Carpe Diem Emmie

A Lifestyle, Theatre and Travel Blogger focusing on the Midlands and beyond.

Hi I'm Emmie!

I'm a 28 year old Lifestyle, Theatre + Travel Blogger showcasing the best of the Midlands and Beyond. You’ll find me talking about theatre companies, reviewing shows, showcasing the best of food in the Midlands + discussing books, mental health + other things I enjoy too.

If you're looking for your next theatre trip, somewhere to eat or just want to get some tips then Carpe Diem Emmie is the place for you.

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INTERVIEW | Rachael Canning and Hannah Mulder discuss Kite.

University of Warwick, Coventry CV4 7AL, United Kingdom


Kite is a play without words. Inspired by the world of indoor-kite flying and well-known stories such as The Snowman and The Red Balloon comes a story about a recently orphaned girl who will be taken on a wild adventure all down to a kite discovered in her Grandma's obsessively tidy flat. Little does she know that Grandma has magic of her own and the wind will bring them together in ways they never would have imagined. 

Heading to Warwick Arts Centre on the 18th and 19th February is this gorgeous production from The Wrong Crowd Theatre Company. Kite will inspire and spark joy in everyone seven and over with their imaginative storytelling, exquisite puppetry and design, dance, originally composed music and the kites. 

"We aren't very good at talking about grief and loss. We've all had personal experiences, but they can be hidden stories"
The brains behind the production; co-director and designer/puppet designer Rachael Canning and co-director Hannah Mulder discuss more about the foundations of Kite and the sensitivity of grief as a topic for a production aimed for young audiences. "We aren't very good at talking about grief and loss. We've all had personal experiences, but they can be hidden stories" Mulder explains, "It isn't a subject that is explored much in theatre for young people, but so many people experience". Hannah remembers when Kite was staged for the first time and lots of people would say to us "thank you for telling this story". As Canning says "there's something quite solemn and transcendent, as well as joyous, about watching kites flying. There's a fragility to them. Grief somehow felt like a natural theme to accompany that".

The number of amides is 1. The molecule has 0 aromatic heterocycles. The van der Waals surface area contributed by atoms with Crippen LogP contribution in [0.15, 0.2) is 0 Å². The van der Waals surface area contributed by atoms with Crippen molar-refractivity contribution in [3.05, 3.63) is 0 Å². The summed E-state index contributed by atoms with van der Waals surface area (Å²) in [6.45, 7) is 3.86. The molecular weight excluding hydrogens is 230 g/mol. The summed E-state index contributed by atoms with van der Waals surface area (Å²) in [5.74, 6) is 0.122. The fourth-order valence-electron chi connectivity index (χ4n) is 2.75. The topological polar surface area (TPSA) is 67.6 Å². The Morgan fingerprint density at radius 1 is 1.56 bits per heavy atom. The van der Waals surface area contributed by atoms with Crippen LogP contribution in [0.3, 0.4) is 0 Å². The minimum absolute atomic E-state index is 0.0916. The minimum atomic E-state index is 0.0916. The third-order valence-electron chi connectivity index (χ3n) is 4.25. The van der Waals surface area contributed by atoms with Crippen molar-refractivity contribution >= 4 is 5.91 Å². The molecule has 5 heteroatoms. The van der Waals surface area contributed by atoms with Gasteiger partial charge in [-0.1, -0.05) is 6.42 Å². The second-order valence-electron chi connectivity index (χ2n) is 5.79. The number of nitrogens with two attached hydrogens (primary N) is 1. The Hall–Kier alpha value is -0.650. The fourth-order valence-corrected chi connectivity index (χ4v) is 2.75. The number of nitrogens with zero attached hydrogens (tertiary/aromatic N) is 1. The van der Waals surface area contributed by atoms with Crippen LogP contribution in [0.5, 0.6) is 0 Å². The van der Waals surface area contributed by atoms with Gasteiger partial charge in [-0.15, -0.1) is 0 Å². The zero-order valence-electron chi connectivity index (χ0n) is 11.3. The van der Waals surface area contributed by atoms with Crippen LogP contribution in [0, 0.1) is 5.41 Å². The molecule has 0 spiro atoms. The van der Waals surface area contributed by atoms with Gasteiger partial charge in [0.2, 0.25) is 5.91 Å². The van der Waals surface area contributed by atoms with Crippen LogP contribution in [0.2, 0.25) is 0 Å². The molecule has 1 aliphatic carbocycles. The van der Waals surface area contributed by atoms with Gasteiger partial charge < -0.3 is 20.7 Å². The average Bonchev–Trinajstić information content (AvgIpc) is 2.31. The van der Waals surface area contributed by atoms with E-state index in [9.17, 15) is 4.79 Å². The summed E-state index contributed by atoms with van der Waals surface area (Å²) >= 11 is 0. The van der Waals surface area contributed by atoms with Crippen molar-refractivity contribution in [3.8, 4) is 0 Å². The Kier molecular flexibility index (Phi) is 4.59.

Kite tells the story of a child who has recently lost her mother and has to live with her grandmother. "They're forced into a situation where they are living together during a really difficult time" says Rachael. Hannah goes on to say that "they're both struggling to communicate with each other. We evolved an idea that there would be no words in the show, partly as a creative challenge to ourselves but also because it reflects how they're feeling. They literally don't know what to say". 



Kites are the main prop in the production so what brought them into a piece that is driven by such a raw emotion. "I designed the puppets for a dance version of Kes at Sheffield Crucible in which we used kites in place of the birds," says Rachael, "I thought it was a beautiful image and would be a great basis for a show with The Wrong Crowd. So we started thinking about a story inspired by the indoor kite-flying.". 

Hannah explains that they did some research and development and soon realised "pretty quickly that the kite couldn't be the main character in itself. But we thought it would work really well in relationship with a human character, and it seemed to make sense that the character should be a child". 

Kite sounds like a production that will break down barriers surrounding difficult subject topic matter. Rachael notes that it is a "show for everyone. The themes are universal, and we tell the story using a range of techniques". 

Remember you can catch Kite at Warwick Arts Centre between 18-19 February. You can book your tickets here.


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